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Friday, July 12, 2013

The Saint-Part Two

      “You really expect me to get on that thing?” Karen scowled at Robert and she gently kicked at the front tire of an ancient motorcycle.
For a quick refresher on what came before read The Saint-Part One -the management

            “Hey!” Robert grunted at her, “Don’t hurt it! This is a Harley. Show some respect for the old lady.”

            Karen sighed and rubbed her brow. They were less than a block away from her apartment, and she wasn’t sure how long it would take her landlord to recover enough to chase her. Even though the sun was hidden behind one of the massive Domes that balanced on spindly legs far above the city, she knew that it was getting close to dusk, when most of the violent types emerged from their hovels in search of more N2. She cleared her throat, “You don’t look like a lawyer.”

            “What was it, the tattoos or the coveralls?”

            She smiled despite herself but quickly hid her amusement with a scowl, “Both.”

            “It isn’t safe to wander around outside of the Domes in a suit.” he gestured up at the one above them, “Up there, it’s like a giant garden party, with the rich pretending that the poor saps that live down here inside the crumbling old city even exist. You can wear nice clothes without being murdered for your boots.” he smiled, “Plus, I’m something of an amateur mechanic, and this suits me better. Now are you getting on or what?”

            An hour later, Robert drove his ancient Harley into an even more ancient garage. Not only was Karen surprised to have ridden there on the back of a vehicle that still ran on fossil fuels, but she was even more surprised at the tiny apartment that he ushered her into.

            The place was practically a museum: huge pieces of machines that Karen had never even heard of loomed around his sparse furniture and nestled into their crevices and natural shelves were relics from a world long ago forgotten.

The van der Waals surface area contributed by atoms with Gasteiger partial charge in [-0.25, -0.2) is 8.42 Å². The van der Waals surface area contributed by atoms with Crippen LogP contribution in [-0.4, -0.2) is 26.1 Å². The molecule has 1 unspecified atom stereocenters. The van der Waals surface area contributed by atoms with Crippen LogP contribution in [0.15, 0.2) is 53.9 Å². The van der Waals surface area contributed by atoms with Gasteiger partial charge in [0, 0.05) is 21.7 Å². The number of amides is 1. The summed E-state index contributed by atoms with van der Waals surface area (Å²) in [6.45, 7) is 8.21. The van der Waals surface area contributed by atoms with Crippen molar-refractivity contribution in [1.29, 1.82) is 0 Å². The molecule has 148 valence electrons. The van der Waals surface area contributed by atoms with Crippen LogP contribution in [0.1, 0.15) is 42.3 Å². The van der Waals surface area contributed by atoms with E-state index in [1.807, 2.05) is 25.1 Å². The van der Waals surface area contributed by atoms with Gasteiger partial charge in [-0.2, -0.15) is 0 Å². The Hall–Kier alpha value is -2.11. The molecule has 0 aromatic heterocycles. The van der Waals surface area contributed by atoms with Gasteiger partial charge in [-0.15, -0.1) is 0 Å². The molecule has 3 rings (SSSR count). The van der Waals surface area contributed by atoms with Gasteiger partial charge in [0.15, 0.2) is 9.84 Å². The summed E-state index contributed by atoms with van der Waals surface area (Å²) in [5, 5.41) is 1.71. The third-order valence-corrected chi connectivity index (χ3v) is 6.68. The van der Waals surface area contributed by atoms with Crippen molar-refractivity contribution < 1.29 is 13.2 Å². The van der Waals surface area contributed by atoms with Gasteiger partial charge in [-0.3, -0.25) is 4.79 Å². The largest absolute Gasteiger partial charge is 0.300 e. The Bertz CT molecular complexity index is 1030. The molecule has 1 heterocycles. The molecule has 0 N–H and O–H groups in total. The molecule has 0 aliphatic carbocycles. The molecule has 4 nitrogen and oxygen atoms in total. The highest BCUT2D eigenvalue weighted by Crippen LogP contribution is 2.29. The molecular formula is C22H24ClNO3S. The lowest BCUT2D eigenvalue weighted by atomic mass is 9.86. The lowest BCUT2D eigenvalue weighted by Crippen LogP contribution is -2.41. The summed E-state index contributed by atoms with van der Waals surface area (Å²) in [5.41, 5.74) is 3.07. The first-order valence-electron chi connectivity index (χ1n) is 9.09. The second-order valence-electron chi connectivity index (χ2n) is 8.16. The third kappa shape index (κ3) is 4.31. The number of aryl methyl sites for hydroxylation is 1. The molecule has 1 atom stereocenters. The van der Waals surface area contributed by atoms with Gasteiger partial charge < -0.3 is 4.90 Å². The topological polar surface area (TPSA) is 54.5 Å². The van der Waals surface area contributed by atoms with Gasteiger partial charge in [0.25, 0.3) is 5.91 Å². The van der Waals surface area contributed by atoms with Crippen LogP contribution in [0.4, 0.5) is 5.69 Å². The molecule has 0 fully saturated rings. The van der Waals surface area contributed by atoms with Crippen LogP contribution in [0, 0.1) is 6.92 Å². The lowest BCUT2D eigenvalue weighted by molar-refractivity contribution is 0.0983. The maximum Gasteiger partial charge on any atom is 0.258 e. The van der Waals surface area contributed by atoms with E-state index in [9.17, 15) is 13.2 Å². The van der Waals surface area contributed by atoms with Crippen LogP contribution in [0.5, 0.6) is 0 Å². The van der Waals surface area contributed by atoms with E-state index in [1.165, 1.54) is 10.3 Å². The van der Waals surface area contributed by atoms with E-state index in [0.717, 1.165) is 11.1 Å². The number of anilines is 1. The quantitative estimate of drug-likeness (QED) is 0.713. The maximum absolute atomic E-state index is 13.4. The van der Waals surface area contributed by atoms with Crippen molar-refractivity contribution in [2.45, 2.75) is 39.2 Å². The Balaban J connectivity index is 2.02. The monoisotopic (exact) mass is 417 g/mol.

Karen simply stared at them dumbfounded as Robert put her things on a small couch near the back of the apartment and dragged the tattered remains of a Japanese screen in front of it. He cleared his throat, “It’s not a whole lot, but this should give you a little privacy while you are here. I’m going to start dinner, feel free to look around.”

            Karen just blinked at him, “What do you mean ‘start dinner?’ Don’t you get our supplements from the factories like the rest of us?”

            Robert laughed and shrugged, “Call me old fashioned, but I like to chew my food.”           

            She looked at if he had just asked her to eat her own ear, “Chew?”

            He shook his head and laughed again, “Sit down. I’ll call you when it is ready.” He hurried over to a strange, squat iron machine that smelled like smoke and some other chemical that she couldn’t name and within a few seconds he had a merry flame blazing on the range. After another few minutes, a delicious smell wafted through the place, and Karen paused in her examination of an ancient CD player to glance over her shoulder at him.

            He gestured to a cracked table with two vinyl chairs that looked as if they’d been hooked to a wall at some point and when she had settled down on the faux leather he set a plate of a shapeless yellow mass with floating red and orange chunks in it in front of her, “Ta da! Scrambled eggs with tomatoes, onions and cheddar cheese! My specialty.”

            Karen lifted a lip in a horrified grimace, but reluctantly set a glob of the eggs in her mouth and, after watching Robert eat a few bites himself, imitated the motion of his jaw up and down. Flavor exploded in her mouth, and her eyes opened wide with surprise and delight.

 “See? No pills and no protein synthesis. Anything worth ingesting is worth ingesting right!” The two virtual strangers shared a guarded smile and Karen began wolfing down the eggs with a vengeance.

Robert broke the silence by fetching them two cracked cups and a strange pitcher-like object brimming with a hot brown liquid.

Karen wrinkled her nose again, “What is that stuff? Is it coffee? I thought it was illegal.”

“Try it.” Karen sipped it and instantly gagged, and Robert laughed, “I meant, try it with a little sugar and milk. Your stomach isn’t used to the bitterness.”

“Sugar, milk, and coffee? How is this possible? I didn’t think these things existed anymore.”